A sales objection is exactly what it sounds like—when a customer objects to something you’re trying to sell them, such as an automotive repair service or upsell.
Sales objections are likely to be statements such as:
- “The price is too high.”
- “I can take my car somewhere else and have the repairs done for less.”
- “I don’t think I need the repair right now.”
In the vast majority of cases, the objection will have to do with price; in some other situations the customer believes they can get more value from a competitor (in which case it’s your job to convince them that you offer the most value).
Developing strategies for overcoming an auto repair sales objection is a worthwhile endeavor for you and your team. Even if you’re not a born salesperson, being able to recognize objections and assuage a customer’s fears can keep their car in your shop instead of getting parked at someone else’s.
In this post, we’ll explore a few easy-to-understand methods you can implement right away to defeat objections. Let’s begin with the most important:
Never Act Defensive About Your Price Point or Proposed Value
When a customer presents you with an objection, it’s very easy to become defensive. Everyone doing any kind of selling, whether they’re in the automotive industry or not, has at some point hastily thought, “Well, if you don’t like it, go somewhere else!”
Here’s the thing: with that attitude, they probably will. And that’s a big problem if you’re talking about a sale that could have otherwise been saved.
The key to avoiding appearing defensive is to empathize with your customer as much as you can. Try to put yourself in their shoes—a necessary but expensive repair might have caught them completely off-guard.
When appropriate, calmly but firmly remind the customer that the repair has to take place if they want to drive their vehicle and/or avoid future, potentially far more expensive repairs.
This process is made easier when you build trust with the customer. Trust is a necessary component for both brand new customers and loyal clients who have been with you for years.
Let’s dig a little deeper into the topic:
Building Trust Through Empathy
Have you ever had the feeling a customer “zones out” a bit after you tell them they need a repair? That’s probably because they’re thinking things like, “How am I going to get to work tomorrow?” or “I don’t think I can afford this right now and I’m freaking out.”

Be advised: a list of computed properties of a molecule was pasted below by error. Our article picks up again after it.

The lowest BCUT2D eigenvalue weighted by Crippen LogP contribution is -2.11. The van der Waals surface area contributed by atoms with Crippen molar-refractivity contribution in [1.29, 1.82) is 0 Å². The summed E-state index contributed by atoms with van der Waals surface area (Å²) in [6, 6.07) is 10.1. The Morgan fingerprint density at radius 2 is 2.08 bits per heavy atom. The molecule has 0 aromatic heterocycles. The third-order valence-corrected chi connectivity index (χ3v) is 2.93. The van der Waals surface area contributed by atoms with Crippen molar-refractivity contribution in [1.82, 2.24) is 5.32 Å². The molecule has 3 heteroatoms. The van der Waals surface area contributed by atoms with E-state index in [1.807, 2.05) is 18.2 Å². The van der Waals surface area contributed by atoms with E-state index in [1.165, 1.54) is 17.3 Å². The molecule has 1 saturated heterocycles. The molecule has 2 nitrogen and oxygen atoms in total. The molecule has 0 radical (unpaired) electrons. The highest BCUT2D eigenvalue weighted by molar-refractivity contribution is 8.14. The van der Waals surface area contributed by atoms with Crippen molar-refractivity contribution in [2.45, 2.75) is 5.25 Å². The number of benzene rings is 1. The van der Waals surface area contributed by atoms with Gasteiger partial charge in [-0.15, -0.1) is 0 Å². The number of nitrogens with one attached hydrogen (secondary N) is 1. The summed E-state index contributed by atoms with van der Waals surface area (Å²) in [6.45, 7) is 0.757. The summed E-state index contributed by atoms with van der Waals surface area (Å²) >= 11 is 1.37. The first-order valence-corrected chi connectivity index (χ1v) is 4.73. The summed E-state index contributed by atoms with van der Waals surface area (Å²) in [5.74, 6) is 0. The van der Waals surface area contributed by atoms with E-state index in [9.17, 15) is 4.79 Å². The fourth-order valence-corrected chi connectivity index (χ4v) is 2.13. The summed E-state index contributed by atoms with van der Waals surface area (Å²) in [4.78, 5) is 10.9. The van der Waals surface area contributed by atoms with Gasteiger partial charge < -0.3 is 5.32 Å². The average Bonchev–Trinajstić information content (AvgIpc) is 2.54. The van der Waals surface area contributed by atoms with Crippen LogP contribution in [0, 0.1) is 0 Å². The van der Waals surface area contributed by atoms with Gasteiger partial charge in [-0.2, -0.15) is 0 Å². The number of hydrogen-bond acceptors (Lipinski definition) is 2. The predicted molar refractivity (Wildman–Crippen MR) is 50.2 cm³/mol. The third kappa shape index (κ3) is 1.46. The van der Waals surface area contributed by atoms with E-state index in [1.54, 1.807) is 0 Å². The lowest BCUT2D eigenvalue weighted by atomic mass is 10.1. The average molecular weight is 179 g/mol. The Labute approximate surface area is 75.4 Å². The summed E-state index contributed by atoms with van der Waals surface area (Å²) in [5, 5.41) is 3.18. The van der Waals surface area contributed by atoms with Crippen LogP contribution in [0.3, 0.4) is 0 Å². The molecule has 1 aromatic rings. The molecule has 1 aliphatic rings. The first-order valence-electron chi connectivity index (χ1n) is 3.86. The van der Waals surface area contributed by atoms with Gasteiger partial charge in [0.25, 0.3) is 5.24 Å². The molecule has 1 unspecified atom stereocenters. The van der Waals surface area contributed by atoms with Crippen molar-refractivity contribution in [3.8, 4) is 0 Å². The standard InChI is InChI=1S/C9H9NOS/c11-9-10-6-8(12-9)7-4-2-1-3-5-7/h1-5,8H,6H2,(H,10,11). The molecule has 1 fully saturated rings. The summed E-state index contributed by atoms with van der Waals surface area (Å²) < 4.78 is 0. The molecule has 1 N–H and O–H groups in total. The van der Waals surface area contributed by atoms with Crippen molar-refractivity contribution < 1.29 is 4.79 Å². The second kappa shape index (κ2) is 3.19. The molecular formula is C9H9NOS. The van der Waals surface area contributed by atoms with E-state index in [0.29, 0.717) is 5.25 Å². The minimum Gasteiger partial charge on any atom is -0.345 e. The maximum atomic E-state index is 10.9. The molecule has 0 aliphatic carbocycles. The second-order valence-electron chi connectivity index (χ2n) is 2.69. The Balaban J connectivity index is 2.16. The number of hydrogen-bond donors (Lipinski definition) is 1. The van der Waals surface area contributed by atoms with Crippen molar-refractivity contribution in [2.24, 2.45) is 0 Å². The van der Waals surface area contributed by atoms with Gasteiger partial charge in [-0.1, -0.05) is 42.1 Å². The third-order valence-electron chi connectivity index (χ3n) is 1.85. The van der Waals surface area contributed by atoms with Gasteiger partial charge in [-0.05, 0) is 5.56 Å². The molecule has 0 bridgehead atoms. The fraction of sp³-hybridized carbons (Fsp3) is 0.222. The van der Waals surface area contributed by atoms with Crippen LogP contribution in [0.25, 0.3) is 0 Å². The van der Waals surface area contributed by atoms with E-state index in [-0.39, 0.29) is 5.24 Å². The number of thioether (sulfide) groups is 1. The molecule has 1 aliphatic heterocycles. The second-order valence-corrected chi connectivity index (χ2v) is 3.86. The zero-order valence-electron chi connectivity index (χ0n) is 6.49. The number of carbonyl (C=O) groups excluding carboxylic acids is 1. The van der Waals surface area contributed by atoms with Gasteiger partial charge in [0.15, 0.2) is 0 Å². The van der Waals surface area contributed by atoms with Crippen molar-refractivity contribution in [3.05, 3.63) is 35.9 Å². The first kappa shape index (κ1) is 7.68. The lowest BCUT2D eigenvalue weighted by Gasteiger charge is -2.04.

When you talk price, they might only be thinking about how they can get the job done for less. What they’re not considering is that your cheaper competitor has a reputation for shoddy jobs or “unexpected” delays.
You’re not just going for a sale here—if you believe in your workmanship and integrity, you’re quite literally trying to do them a favor by convincing them to work with you.
That, at least, is the mindset you should have. When you empathize with the customer, you’re more likely to convey that you’re more about helping and less about straight-up selling.
Build that empathetic connection by listening intently and making eye contact (or, if you’re on the phone with them, don’t interrupt).
Sell The Value, Not Just a Low Price Point
A competitive price is rarely a bad thing, but it’s unlikely that you’ll be able to undercut all of your competitors. Therefore, the customer needs to choose your shop for their repairs because of the value you offer.
A lot of the time a customer is deeply concerned by the “inconvenience factor” rather than the actual price point. Do what you can to reassure them that your shop, barring any unforeseen difficulties, always strives to meet deadlines. You use high quality automotive products that your competitor’s don’t. You have industry-respected certifications.
Remind them that if they want the job done right the first time—avoiding further inconvenience—that your shop is the right choice.
If the price or fear of inconvenience aren’t the customer’s objection, it might be that they think someone else can provide them with more value. This commonly happens when the performance of the vehicle is deeply important to the customer. Think scenarios like, “We planned on taking a family trip next weekend” or “this is my mother’s car.”
Again, empathy and non-defensiveness should come into play here. You already know you can get the job done well for them, so build that trust and sense of connection so that they can see it too.
Defeat Sales Objections With Confidence
If you’d like to learn more about how BG can help your business grow, feel free to get in touch.